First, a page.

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1958 Packard Hawk : Classic Cars

There have always been cars that were questionable when they were introduced. This is not a recent phenomena, with examples that reach back to the dawn of the automotive age. There were a number of questionable 50s era cars that went on to some sales success. However, even I will admit that there were some very unorthodox cars that were built during this time period that question the sanity of the company producing them, including the Hudson Italia, The Kaiser Darrin, the Nash Metropolitan, even the early Chevrolet Corvette with a 6-cylinder and a Powerglide. Desperate times calls for desperate measures, and the faltering Studebaker/Packard corporation was creating cars from virtually nothing in the hopes of staying afloat, and our featured car is one of the last attempts at keeping Packard alive. Introducing the 1958 Packard Hawk Coupe.

It was a time of turmoil within the US automotive industry, with GM, Ford, and Chrysler going an ever increasing market share while putting the independent automakers under ever increasing stress. Nash, Hudson, Packard and Studebaker were all vulnerable, and there was a plan in the works to combine all four into another General Motors, but it never materialized. Nash completed its merger with Hudson, while Studebaker and Packard agreed to merge with each other, and that was as far as it went. Nash just stopped building any of the Hudson models after 1954, but it wasn’t quite out of the woods until the recession of 1958 when the country was looking for economy cars, and the newly formed American Motors offered just what they were looking for.

On the other hand, Studebaker left Packard a legacy of inefficiency, high break-even levels of production, and would have gone under if it wasn’t for the merger. Packard had a very strong financial standing, even if it wasn’t at the forefront of the luxury car market like it once was. Studebaker was like a parasite, bleeding the once vibrant Packard until it was left with nothing. Oh there were flashes of brilliance, like the Caribbean Convertible of 1953, and the new 1955 Senior Packards with their new V-8 and reworked body styles. But by 1957, the once proud Packard was nothing but a more upscale Studebaker. With Packard’s Detroit Assembly Plant abandoned, the the Packardbakers were assembled in South Bend Indiana right alongside other Studebakers.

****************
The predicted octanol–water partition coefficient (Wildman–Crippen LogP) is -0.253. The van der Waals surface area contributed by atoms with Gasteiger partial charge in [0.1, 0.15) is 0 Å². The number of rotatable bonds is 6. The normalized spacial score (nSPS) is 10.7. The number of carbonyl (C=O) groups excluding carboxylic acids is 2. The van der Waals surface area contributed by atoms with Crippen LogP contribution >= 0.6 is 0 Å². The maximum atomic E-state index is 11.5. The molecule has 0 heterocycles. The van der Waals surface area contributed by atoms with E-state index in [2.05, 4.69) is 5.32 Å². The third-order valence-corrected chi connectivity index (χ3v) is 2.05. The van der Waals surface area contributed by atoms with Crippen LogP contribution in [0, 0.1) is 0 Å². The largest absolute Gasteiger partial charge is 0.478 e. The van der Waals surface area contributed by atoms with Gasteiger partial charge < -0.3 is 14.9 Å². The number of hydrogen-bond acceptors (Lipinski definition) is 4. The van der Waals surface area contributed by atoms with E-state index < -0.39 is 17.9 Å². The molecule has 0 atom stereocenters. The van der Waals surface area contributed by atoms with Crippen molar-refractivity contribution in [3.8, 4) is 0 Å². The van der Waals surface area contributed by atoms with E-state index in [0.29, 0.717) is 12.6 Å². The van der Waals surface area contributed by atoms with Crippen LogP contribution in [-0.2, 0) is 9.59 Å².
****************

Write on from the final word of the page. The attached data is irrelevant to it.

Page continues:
In one last desperate attempt to move more upscale vehicles, the Packard Hawk was introduced for the 1958 Model Year. This was nothing more than a Studebaker Golden Hawk 400 from 1957, with a fiberglass front end, and a modified rear deck. Instead of the Studebaker Hawk’s upright Mercedes-style grille, the Packard Hawk had a low opening just above the front bumper and covering the whole width of the car. A smooth sloping nose and hood with a bulge accommodated the engine’s McCulloch supercharger that gave the Studebaker 289CID V-8 a total of 275HP. At the rear, the sides of the fins were coated in metallized PET film, giving them a shiny metallic gold appearance. A fake spare-tire bulge adorned the 1953 style Studebaker deck lid.

The interior was full leather, with a full instrumentation in an engine-turned dash. Padded armrests were mounted outside the windows, an unusual touch. The styling was definitely controversial, often described as ‘vacuum-cleaner’ or ‘catfish’ by detractors. Only 588 were sold, with Packard’s impending demise a likely contributing factor. Most were equipped with the Borg-Warner three-speed automatic transmission. Approximately 28 were produced with the B-W T85 3-speed w/overdrive manual transmission. Studebaker-Packard was the first manufacturer to popularize the limited-slip differential, which they termed Twin-Traction and most Packard Hawks came with TT.

The car had a retail price of $3,995 for 1958, which is equivalent to almost $31,000 today. Power Window Lifts and Electric Seat Adjustment were some of the options available to the Packard Hawk, but not Air Conditioning, because of the Supercharged Engine. So, what was Packard Thinking with the Packard Hawk? Pure desperation, in the hopes that a more luxurious Hawk would be the ticket to keep the Packard name alive. At least that’s my take on “What Were They Thinking”. What’s your take?

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Sources : 1958 Packard Hawk Photo | 1958 Packard Hawk Article

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